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Opened 7 years ago

Last modified 6 years ago

#40795 new defect (bug)

If plugin zip file has very long name, windows systems can fail to upgrade

Reported by: rogerlos's profile rogerlos Owned by:
Milestone: Awaiting Review Priority: normal
Severity: normal Version: 4.7.5
Component: Plugins Keywords:
Focuses: Cc:


If a plugin upgrade zip file has an extremely long name and the plugin a deep directory structure, windows can fail to create directories and therefore the plugin upgrade will fail.

I suggest WordPress have an upper limit on the working directory name that is well-shy of that limit--and realistically, even 32 characters might be plenty, as the upgrader only needs to avoid other plugins being upgraded at the same time.

Windows has a 247-character limit to the total path name for directories, as said directory needs to be able to hold, at a minimum, an "8+3" file, and allow for a null byte or similar at the end of path + file (260 total characters).

As an example, SearchWP fails to upgrade on my local system (WAMP running on top of Windows 10) because the downloaded zip filename is 142 characters long sans extension (redacted in case this is a license key):


Combine that with my wordpress location on disk:


And this directory cannot be created because the total path is 254 characters long (including the hidden null):


I think that while this may be an outlier, it's a hard bug to chase for a vendor who may not have windows systems available...and even they do have such an environment available, the results returned by Apache when running WAMP (or in similar environments) does not reflect the actual cause of the error.

Looking at the structure above as pretty much as edge-case as you are likely to get, even a truncate at 64 characters would have been more than adequate, while 32 characters would give quite a bit of room for flexibility.

I believe that this could be affected by altering wp_tempnam() in file.php:

 * Returns a filename of a Temporary unique file.
 * Please note that the calling function must unlink() this itself.
 * The filename is based off the passed parameter or defaults to the current unix timestamp,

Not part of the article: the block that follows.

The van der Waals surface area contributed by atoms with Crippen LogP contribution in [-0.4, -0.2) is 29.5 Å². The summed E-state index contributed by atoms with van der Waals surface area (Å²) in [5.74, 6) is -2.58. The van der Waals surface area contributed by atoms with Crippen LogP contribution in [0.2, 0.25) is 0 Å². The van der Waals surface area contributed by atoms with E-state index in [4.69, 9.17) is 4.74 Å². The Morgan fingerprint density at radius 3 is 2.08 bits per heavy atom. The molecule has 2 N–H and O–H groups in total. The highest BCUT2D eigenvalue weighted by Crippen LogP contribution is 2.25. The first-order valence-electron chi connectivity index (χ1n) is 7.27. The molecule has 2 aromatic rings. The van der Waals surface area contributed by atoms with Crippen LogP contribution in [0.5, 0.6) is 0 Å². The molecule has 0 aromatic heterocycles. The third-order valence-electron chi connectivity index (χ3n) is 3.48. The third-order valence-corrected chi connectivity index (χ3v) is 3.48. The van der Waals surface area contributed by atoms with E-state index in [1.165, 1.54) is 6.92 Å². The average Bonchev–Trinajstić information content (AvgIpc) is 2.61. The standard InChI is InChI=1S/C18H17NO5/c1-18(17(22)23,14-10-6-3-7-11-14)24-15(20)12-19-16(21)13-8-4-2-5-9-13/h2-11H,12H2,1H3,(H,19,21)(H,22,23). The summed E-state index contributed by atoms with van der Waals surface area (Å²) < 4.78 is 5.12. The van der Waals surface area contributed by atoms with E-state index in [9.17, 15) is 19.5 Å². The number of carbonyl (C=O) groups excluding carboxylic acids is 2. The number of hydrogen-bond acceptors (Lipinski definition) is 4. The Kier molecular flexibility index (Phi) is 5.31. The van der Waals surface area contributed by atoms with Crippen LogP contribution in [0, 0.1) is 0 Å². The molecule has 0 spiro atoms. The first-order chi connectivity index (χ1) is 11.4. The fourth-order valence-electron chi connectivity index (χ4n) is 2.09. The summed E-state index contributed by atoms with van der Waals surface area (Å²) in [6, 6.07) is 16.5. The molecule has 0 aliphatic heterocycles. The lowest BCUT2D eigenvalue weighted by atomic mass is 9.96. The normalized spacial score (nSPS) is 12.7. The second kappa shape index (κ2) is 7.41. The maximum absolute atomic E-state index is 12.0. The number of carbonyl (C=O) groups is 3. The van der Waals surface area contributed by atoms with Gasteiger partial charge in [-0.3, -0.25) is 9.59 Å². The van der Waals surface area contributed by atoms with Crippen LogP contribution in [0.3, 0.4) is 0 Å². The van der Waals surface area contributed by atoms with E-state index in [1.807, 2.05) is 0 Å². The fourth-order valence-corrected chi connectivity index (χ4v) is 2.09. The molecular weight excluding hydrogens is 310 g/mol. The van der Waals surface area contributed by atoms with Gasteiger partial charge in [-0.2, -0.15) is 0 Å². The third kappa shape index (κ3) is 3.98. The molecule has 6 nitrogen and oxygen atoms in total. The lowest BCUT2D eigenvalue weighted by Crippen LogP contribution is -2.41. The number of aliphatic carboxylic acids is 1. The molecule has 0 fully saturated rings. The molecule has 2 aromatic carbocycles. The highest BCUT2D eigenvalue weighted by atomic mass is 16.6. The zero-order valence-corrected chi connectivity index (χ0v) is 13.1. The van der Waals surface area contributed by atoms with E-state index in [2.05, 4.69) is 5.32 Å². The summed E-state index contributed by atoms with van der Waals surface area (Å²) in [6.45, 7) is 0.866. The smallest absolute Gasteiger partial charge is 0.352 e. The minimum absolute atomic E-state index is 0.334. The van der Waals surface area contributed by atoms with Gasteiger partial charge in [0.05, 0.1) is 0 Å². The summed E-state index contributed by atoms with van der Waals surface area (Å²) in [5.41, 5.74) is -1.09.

* while the directory can either be passed as well, or by leaving it blank, default to a writable temporary directory.
 * @since 2.6.0
 * @param string $filename Optional. Filename to base the Unique file off. Default empty.
 * @param string $dir      Optional. Directory to store the file in. Default empty.
 * @return string a writable filename
 * @since x.x.x
 * @param int|string $maxlen  Optional. Maximum length (excluding extension) of returned filename
function wp_tempnam( $filename = '', $dir = '', $maxlen = 32 ) {
    if ( empty( $dir ) ) {
        $dir = get_temp_dir();

    if ( empty( $filename ) || '.' == $filename || '/' == $filename || '\\' == $filename ) {
        $filename = time();

    // Use the basename of the given file without the extension as the name for the temporary directory
    $temp_filename = basename( $filename );
    $temp_filename = preg_replace( '|\.[^.]*$|', '', $temp_filename );

    // new: truncate the filename if longer than specified
    $max = intval( $maxlen ) > 0 ? intval( $maxlen ) - 6 : 32;
    $temp_filename = strlen( $temp_filename ) > $max ?
            substr( $temp_filename, 0, $max ) : $temp_filename;

    // ... remainder omitted for clarity

    return $temp_filename;

An alternative would be to require plugin upgrade files to have filenames shorter than [insert recommendation here], though actually checking that would mean a similar chunk of code would need to be added elsewhere in WP.

(Not sure exactly where the best place to document this for plugin authors, which could be done immediately.)

Change History (5)

#1 @rogerlos
7 years ago

Sorry, just realized the hyphenated portion of the filename is the random string added by wordpress, so the original filename was 135 characters. Point still stands!

#2 @JoshuaWold
6 years ago

Appreciate the thoughtful breakdown of the problem, and the suggested solution!

Just a quick practical question. Is the change you're suggesting for this based on the WordPress download itself? I checked through and didn't find the location listed above for wp_tempnam().

If this change is implemented what would be some helpful things to validate to ensure it isn't breaking anything else?

#3 @rogerlos
6 years ago

I'm not entirely clear on your question, but: